Living in Los Angeles, there isn’t a lot of experience with rain.  However, the last few months have had a number of rainy days. Usually parents like to keep their children inside to keep them dry during these days, but at La Playa Cooperative we go outside when it rains. We know that this is where a lot of joy and learning takes place. This is the nature of a play based preschool. 

On this particular day, our friends were having a great time outside.  They laughed, smiled, squealed with delight as the rain splashed on their faces.    This is the kind of unabashed joy that is synonymous with childhood.  Our friends had a great time exploring our back yard puddles!! And when there is fun to be had it attracts children to it.  

Seeing our friends connect with each other through laughter, rain, and puddles was so rewarding for me.  As a long time teacher of young children, I know that learning happens whenever joy is present. 

It also filled me with delight to see the 3 boys who were laughing out loud as one of them kept sitting down in the puddle.  Logan was enjoying the feel of soaking wet pants.  His friends saw him and thought he needed help getting up, so they each took hold of one of his hands and pulled him up.  As soon as he was up, he sat right back down into the puddle.  In this interaction you could see the kindness of children wanting to help their friend get up because it looked like he fell.  One of the friends, Jaydon, said to his mom, “Mom, he slipped in the water!”  Then he turned to his friend and said, “Don’t worry Pal!” then got ahold of Logan’s hand and pulled him up.  Once they were all standing, the puddle splashing continued.  Their feet stomped in the water as they watched it splash all around them.

Wyatt had been standing on the sidelines watching this whole play scene happen.  He was patiently waiting for his turn in the puddle.  This was great practice at waiting.  Delayed gratification is not always the strength of preschoolers but, when there is the right motivation, it happens easily. Play provides the right motivation to practice life skills.  This is why I love a play-based environment for preschoolers.  They naturally learn in a way that is enjoyable.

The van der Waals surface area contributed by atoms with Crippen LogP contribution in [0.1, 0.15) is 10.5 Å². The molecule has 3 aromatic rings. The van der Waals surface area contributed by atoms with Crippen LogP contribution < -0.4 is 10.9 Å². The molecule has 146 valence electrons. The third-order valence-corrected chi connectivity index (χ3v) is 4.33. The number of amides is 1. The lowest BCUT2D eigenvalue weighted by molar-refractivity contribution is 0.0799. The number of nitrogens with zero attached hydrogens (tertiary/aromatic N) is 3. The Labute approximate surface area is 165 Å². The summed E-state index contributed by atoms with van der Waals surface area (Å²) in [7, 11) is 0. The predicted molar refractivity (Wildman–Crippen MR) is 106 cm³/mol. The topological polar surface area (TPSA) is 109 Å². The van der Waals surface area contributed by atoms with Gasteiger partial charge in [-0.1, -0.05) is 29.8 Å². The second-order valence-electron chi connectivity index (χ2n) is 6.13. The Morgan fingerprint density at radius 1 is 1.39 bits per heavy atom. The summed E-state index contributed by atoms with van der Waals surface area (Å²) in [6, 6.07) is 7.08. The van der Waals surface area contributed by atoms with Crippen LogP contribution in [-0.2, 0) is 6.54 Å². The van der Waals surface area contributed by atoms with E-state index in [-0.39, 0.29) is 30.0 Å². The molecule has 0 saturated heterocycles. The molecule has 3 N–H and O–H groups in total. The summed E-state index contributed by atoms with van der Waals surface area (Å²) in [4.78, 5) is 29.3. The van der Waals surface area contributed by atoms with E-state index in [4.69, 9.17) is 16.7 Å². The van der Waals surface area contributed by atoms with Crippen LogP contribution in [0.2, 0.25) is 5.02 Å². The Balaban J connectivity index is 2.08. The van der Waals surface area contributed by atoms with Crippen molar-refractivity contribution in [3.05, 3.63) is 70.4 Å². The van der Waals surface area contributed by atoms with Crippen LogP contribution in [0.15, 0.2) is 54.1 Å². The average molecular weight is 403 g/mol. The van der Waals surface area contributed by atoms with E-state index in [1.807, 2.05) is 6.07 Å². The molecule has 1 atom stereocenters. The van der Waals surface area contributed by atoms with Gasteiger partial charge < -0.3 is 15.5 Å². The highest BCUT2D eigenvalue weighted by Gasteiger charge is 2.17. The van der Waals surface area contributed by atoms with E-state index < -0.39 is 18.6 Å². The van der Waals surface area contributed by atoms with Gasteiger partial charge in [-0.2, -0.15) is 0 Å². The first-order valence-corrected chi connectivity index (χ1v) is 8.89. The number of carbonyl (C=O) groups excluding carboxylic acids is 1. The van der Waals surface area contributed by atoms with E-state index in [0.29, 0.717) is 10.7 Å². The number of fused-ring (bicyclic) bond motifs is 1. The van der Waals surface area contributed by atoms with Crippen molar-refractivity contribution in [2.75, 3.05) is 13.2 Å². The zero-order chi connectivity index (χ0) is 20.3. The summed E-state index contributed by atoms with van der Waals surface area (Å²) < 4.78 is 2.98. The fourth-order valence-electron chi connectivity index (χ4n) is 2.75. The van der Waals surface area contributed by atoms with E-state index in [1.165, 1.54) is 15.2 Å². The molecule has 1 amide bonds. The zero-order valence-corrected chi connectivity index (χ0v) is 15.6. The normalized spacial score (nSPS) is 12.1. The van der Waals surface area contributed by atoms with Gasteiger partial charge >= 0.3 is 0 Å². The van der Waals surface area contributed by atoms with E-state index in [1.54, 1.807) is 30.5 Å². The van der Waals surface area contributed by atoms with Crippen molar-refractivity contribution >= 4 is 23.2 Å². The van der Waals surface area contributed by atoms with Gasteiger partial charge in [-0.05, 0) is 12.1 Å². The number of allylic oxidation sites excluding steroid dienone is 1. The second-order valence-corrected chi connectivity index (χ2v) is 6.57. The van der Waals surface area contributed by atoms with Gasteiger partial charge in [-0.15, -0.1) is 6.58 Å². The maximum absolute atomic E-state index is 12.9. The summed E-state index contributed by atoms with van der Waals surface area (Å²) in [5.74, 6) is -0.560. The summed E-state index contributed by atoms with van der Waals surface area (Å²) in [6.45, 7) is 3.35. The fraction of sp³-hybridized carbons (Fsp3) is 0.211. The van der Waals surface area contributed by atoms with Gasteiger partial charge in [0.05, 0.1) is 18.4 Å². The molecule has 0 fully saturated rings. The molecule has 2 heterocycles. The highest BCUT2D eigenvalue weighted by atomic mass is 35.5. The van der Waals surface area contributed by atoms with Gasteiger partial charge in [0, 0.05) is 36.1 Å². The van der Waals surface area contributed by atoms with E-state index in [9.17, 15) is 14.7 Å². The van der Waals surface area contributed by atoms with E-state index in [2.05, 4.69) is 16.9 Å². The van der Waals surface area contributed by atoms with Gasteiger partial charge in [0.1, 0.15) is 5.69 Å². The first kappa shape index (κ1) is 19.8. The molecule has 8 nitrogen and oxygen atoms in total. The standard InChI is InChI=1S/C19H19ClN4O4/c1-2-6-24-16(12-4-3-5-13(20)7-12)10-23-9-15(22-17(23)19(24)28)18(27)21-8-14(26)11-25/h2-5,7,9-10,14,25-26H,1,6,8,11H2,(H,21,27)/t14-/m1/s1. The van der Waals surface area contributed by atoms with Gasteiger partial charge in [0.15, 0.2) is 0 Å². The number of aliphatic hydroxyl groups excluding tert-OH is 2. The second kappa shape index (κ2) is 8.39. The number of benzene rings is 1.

Once Wyatt got his turn in the huge puddle, he stomped his way through it, and then he took off running.  He had been spending a lot of time running through the rain, feeling the rain pelt his face and head.  Earlier in the day I had placed his jacket hood on his head on two different occasions.  Each time he would step back, shake his head so his hood would fall, and then run across the yard smiling a big smile.  He seemed to want to feel the rain on his head.  It feels different when you’re running than when you’re walking in the rain.  He got to feel both experiences.

Later in the day Sofia came outside with her raincoat on and her umbrella open.  Her umbrella was made of clear plastic.  As she walked around the yard the rain fell on it making a distinct sound.  She stopped often to watch the rain falling onto her umbrella.  It kept her attention for a long time.  She was transfixed by the splashes that continually happened above her head.  Observations are how we begin to learn to make sense of our world.  Her exploration of rain has just begun.  

Learning is acquiring new information and storing it in the memory.  Preschool-aged children in Southern California experiencing rain are having fairly new experiences.  These opportunities for play are chances for children to learn more about the world around them which will inevitably help them navigate through life.  

*Names have been changed protect their identity.